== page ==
Professor Chris del Mar has questioned the value of population-wide flu vaccinations in a controversial presentation at the inaugural GPs Down Under conference.
While influenza was clearly a real threat to public health, annual flu vaccinations did little to protect the population against serious illness, Professor del Mar, a public health expert at Bond University, said.
“It seems to me that public health is overselling the influenza vaccine,” he said.
Speaking at GPDU18, which was held on the Gold Coast May 30 to June 1, Professor del Mar acknowledged the influenza vaccine usually decreased the risk of infection by about 50%, but said the absolute risk reduction was quite low.
He quoted a recently-updated Cochrane review which showed the flu vaccine only reduced the rate of laboratory-confirmed influenza from 2% to 1%.
The meta-analysis of RCTs revealed that nine out of 1,000 people who were vaccinated caught the flu compared with 23 out of 1,000 people who were not vaccinated.
“That’s a very, very small difference,” said Professor del Mar. “For an individual, it probably means you have to be immunised 50 years in a row to save you getting one infection,” Professor Peter Collignon, an infectious disease physician at ANU, told The Medical Republic.
Professor Collignon, who did not speak at GPDU18, questioned the wisdom of pushing everyone in the population, particularly children, to be immunised every year.
There was even some evidence that being infected by wild influenza provided better protection against pandemic flu than yearly vaccinations, he said.
“Having said that, for high-risk people with significant underlying disease, it’s still worth getting the influenza vaccine,” he said. “It may not be perfect, but it’s probably better than nothing.”
The “other side to the coin” was that the influenza vaccine caused febrile convulsions in around one in 100 children who were vaccinated in Australia, and had been linked with at least two deaths, Professor del Mar said.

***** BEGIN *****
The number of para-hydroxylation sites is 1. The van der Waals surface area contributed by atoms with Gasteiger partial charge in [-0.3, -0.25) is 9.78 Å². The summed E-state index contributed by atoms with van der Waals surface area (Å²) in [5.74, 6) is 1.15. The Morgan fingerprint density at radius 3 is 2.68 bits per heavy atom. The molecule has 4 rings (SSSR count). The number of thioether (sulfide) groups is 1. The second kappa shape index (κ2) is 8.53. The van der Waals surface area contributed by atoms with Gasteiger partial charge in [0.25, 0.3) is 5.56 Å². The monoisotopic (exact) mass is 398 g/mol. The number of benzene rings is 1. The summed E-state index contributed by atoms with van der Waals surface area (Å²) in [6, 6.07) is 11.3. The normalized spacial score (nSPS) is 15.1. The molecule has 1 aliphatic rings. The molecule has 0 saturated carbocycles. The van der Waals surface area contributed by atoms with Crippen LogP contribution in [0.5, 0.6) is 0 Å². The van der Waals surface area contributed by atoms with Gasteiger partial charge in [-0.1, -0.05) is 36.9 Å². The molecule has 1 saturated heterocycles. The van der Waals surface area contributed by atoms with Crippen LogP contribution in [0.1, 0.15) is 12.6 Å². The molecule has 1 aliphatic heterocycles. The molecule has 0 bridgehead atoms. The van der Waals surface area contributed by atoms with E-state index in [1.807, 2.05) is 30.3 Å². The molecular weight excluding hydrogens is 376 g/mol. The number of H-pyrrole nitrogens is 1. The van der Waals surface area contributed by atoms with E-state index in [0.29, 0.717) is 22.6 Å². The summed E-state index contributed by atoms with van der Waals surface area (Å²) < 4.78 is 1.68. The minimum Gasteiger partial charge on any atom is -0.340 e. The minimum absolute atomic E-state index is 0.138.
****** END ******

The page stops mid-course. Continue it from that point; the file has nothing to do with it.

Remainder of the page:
The Cochrane review, which included 40 years’ worth of data from tens of thousands of healthy adults across North America, South America, and Europe, also showed that the influenza vaccine did not significantly decrease the rate of hospital admissions or deaths from flu.
“So the next question is, if we are not going to promote influenza vaccine, is there anything else we can do instead?” Professor del Mar asked.
Tamiflu might help individual symptoms but it was “pretty hopeless” as a public health response, he said.
Professor Collignon said the most effective intervention against the spread of influenza was hand washing and face masks, which provided around 70 to 80% protection.
But these common-sense measures were not as popular as medications or vaccines. “One of the problems with the modern world is we want an instant answer for everything,” he said.
Allen Cheng, a professor in infectious disease epidemiology at Monash University, told The Medical Republic that the 1 to 2% rate for influenza infections reported by Cochrane was at odds with other studies, which placed the annual global incidence rate of influenza at around 10 to 15%.
PCR-confirmed influenza was also the “tip of an iceberg of illness”, and many people with influenza never visited a GP, he said.
“The 233,000 flu notifications last year [in Australia] almost certainly is an underestimate of the true burden of disease,” he said. The Cochrane review only included healthy adults, who were much less vulnerable than elderly people to complications from influenza, Professor Cheng said.
“I don’t think anyone is arguing against hand washing and masks, but (a) these are more complex and expensive interventions at a population level than a single $10 vaccine and (b) there’s no reason why we can’t do both,” he said.